County petitions Supreme Court for local control of COVID-19 measures

By Staff Reports

(Victor Valley)– San Bernardino County has filed an action directly in the California Supreme Court asking the court to find that the governor’s stay-at-home orders exceed the authority found in the California Emergency Services Act. The county seeks to exercise local control in response to the COVID-19 pandemic rather than be restrained by the state’s regional approach that treats San Bernardino County the same as significantly different counties such as Los Angeles, Santa Barbara and San Diego.

“The governor is not permitted to act as both the executive and legislative branch for nine months under the California Emergency Services Act,” said Board of Supervisors Chairman Curt Hagman. “If it is concluded that the act allows him to do so, the act is unconstitutional as it permits the delegation of the Legislature’s powers to the executive branch in violation of the California Constitution.”

San Bernardino County has worked tirelessly on behalf of county residents and businesses urging the state to recognize that the county’s size and geographic diversity should allow for fewer restrictions in communities with lower COVID-19 metrics than the county as a whole. 

“The governor declared that the state’s approach would be based on science and data, but the state has not produced science or data that suggest the restrictions he has imposed would address the current trajectory of the pandemic in San Bernardino County,” said former Supervisor Josie Gonzales, who joined the county in the Supreme Court filing as a private citizen. 

The filing states the county seeks to reclaim its constitutional authority “to tailor regulations and orders which are specific to its residents based on facts which are unique to their locations rather than subject its residents to overbroad multi-county, Governor-implemented, regionalized lockdowns.”

San Bernardino County has filed an action directly in the California Supreme Court asking the court to find that the governor’s stay-at-home orders exceed the authority found in the California Emergency Services Act. The county seeks to exercise local control in response to the COVID-19 pandemic rather than be restrained by the state’s regional approach that treats San Bernardino County the same as significantly different counties such as Los Angeles, Santa Barbara and San Diego.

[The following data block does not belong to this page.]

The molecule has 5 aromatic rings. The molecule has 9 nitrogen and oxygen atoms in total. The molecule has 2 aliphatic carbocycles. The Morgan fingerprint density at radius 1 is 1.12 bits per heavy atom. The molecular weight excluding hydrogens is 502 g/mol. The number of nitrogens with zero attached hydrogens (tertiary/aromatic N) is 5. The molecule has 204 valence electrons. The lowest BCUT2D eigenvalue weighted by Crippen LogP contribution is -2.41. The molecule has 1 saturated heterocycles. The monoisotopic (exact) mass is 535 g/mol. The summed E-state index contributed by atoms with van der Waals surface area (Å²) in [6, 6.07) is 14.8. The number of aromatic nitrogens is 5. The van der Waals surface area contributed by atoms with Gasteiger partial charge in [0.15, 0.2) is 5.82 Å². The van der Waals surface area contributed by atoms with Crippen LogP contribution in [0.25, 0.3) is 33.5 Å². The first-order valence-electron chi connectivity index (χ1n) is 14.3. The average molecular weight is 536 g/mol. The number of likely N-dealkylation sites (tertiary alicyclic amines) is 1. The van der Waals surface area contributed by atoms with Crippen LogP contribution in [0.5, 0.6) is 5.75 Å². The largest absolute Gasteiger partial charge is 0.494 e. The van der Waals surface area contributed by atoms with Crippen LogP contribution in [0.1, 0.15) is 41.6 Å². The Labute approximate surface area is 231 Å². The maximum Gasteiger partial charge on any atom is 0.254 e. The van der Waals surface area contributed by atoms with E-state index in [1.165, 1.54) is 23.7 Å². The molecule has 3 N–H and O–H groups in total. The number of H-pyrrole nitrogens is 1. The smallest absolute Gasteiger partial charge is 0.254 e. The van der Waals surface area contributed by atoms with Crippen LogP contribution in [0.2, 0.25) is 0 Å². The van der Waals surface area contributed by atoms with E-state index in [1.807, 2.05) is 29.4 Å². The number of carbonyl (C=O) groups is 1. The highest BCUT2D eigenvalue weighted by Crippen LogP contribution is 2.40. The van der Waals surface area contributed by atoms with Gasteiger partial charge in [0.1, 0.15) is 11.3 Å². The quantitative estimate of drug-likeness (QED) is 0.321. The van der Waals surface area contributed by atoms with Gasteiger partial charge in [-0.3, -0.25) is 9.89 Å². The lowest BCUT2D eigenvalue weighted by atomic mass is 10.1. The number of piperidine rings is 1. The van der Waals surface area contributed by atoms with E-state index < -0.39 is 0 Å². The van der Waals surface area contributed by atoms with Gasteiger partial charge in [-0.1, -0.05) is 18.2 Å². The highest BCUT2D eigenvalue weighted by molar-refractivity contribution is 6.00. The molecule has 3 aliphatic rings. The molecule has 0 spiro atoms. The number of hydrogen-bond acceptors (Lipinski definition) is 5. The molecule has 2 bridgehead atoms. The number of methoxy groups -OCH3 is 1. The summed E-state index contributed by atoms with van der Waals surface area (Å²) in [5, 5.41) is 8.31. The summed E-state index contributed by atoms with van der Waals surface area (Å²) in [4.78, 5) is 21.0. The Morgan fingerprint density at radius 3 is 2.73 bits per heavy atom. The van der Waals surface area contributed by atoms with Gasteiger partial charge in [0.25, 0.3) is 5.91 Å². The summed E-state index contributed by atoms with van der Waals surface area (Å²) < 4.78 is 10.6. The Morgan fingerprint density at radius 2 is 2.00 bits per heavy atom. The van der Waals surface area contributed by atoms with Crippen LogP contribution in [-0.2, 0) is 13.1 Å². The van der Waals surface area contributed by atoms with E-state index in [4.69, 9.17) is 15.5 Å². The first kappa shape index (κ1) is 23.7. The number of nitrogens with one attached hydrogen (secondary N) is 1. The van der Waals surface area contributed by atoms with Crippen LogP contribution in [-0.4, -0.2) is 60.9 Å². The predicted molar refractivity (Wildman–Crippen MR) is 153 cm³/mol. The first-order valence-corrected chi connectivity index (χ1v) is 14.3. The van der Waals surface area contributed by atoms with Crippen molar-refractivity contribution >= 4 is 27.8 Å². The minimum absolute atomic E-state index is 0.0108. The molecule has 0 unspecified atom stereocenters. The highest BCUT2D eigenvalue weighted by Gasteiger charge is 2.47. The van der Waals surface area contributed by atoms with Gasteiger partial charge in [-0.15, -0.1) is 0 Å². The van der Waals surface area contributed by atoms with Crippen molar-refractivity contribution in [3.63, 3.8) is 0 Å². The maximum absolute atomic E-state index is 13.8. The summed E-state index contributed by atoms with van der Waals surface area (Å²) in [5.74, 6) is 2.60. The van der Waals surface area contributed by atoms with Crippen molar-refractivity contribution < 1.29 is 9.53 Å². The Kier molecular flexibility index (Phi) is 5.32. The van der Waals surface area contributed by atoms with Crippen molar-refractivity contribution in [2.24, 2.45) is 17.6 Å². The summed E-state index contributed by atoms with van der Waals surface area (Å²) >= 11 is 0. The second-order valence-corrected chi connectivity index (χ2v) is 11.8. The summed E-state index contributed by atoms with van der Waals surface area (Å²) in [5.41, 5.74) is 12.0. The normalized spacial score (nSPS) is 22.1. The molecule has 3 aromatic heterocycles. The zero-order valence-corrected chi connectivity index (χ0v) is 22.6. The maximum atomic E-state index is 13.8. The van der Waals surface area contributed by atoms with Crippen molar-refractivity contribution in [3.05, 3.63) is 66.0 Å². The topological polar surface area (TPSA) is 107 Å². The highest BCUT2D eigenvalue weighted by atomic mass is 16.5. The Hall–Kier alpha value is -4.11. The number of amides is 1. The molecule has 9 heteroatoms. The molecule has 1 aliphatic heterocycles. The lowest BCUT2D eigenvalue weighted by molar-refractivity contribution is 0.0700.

“The governor is not permitted to act as both the executive and legislative branch for nine months under the California Emergency Services Act,” said Board of Supervisors Chairman Curt Hagman. “If it is concluded that the act allows him to do so, the act is unconstitutional as it permits the delegation of the Legislature’s powers to the executive branch in violation of the California Constitution.”

San Bernardino County has worked tirelessly on behalf of county residents and businesses urging the state to recognize that the county’s size and geographic diversity should allow for fewer restrictions in communities with lower COVID-19 metrics than the county as a whole. 

“The governor declared that the state’s approach would be based on science and data, but the state has not produced science or data that suggest the restrictions he has imposed would address the current trajectory of the pandemic in San Bernardino County,” said former Supervisor Josie Gonzales, who joined the county in the Supreme Court filing as a private citizen. 

The filing states the county seeks to reclaim its constitutional authority “to tailor regulations and orders which are specific to its residents based on facts which are unique to their locations rather than subject its residents to overbroad multi-county, Governor-implemented, regionalized lockdowns.”

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